A few days ago Ann Althouse linked this wonderful interview with Clarence Thomas. I encourage you to watch it if you have a few spare minutes:
While watching it, I was reminded that I had his book sitting around somewhere. I got it years ago.
Remembering that I had made myself a vow that I was not going to buy anymore books until I had gotten through my current stack (with the notable exception of the Scott Walker book) I decided to pick up "My Grandfather's Son" and get to it.
I am really glad I did.
Clarence Thomas came from the most poverty stricken circumstances you can imagine, and fought a lot of demons along his path to Supreme Court Associate Justice.
As a boy he grew up in rural Georgia but it seemed that he enjoyed his childhood. Until he had to move to Savannah. Here he was faced with grinding poverty and the hunger and cold that comes with being poor in the city. It was interesting for me to hear how Thomas was happier and better fed when he was living in rural Georgia. There, at least, he could fend for himself on the land and keep the hunger pangs away, while in Savannah he was basically stuck.
His father was never really in the picture, so he was being raised by his mother. One day she told Thomas and his brother to pack their stuff (such as it was) and head down the street to his grandfather's house. He would be living there.
While this was heartbreaking for Thomas, the new place was a palace compared to what they were living in. The brothers were taken care of and were introduced to the Catholic church. The grandfather ran his house with an iron fist, but in a good way. The boys now had schooling, structure, and someone to answer to if they were fooling around. I would like to add here that it is my firm belief that many of the woes of black society in the inner cities, and many of the woes of society in general, can be squarely blamed on broken families, and children not having structure in their lives in their formative years. But this is certainly grist for another post.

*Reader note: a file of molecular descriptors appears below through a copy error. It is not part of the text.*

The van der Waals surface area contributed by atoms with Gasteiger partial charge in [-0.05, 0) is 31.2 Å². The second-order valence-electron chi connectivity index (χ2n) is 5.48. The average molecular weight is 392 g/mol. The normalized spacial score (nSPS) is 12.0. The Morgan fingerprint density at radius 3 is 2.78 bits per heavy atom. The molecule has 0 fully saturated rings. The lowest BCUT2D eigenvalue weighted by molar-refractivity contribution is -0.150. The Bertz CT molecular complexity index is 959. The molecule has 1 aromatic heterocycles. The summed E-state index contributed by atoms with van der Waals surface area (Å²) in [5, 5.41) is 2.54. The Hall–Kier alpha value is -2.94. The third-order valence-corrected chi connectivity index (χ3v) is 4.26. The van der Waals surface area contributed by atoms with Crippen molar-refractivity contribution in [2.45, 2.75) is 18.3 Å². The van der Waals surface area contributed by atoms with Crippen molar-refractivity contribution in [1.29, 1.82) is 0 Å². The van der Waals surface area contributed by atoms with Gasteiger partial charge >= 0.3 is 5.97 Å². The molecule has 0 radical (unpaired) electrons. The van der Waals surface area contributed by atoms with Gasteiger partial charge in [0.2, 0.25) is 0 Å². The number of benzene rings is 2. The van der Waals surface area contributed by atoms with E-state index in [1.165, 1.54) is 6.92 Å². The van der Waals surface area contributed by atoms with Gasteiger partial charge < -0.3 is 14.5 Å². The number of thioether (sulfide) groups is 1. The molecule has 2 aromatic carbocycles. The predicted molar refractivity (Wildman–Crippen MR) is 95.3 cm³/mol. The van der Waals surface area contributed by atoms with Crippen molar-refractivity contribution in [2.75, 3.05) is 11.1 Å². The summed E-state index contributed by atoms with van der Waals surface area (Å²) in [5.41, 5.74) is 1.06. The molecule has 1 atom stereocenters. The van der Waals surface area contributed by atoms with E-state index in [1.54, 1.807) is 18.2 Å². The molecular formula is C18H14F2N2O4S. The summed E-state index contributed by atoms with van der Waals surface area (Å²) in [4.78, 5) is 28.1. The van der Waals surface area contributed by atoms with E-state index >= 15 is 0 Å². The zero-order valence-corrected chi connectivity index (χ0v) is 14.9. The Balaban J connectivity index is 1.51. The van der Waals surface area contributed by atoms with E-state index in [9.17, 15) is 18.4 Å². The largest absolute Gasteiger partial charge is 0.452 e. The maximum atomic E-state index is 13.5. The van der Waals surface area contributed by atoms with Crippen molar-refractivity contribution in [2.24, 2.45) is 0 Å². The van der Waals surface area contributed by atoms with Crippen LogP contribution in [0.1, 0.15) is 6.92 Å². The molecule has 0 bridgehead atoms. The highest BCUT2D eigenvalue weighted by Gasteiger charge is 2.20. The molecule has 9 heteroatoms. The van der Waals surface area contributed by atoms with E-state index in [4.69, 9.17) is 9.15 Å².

Thomas looked back upon these times in his formative years fondly. Sure, he would have wanted to played in the streets, but Thomas' grandfather was determined to make Thomas and his brother see the value of studying and hard work.
Eventually, Thomas graduated high school and found his way to Holy Cross, then to Yale. All along the way he experienced racism, both overt and covert. I found it interesting that he respected the whites in and around Savannah more for their openness about how they thought blacks inferior versus the covert racism deployed by urban liberals.
Thomas held a succession of jobs, working for Monsanto, the EEOC, the DC Court of Appeals, and eventually the Supreme Court. He describes in detail the bruising confirmation hearings and how awful the politics were.
More interesting to me was how he described his problems with his personal life, with alcohol (he no longer drinks) and the problems he eventually has with his family relationships. I will leave the details out because I want you to read the book, but it was refreshing to hear someone of a stature like Thomas to describe how he had to fight a lot of demons along his path.
The book is very easy to read and I couldn't put it down. Thomas is a great American and has a great American story to share. I recommend that you read it someday.
Cross posted at ChicagoBoyz.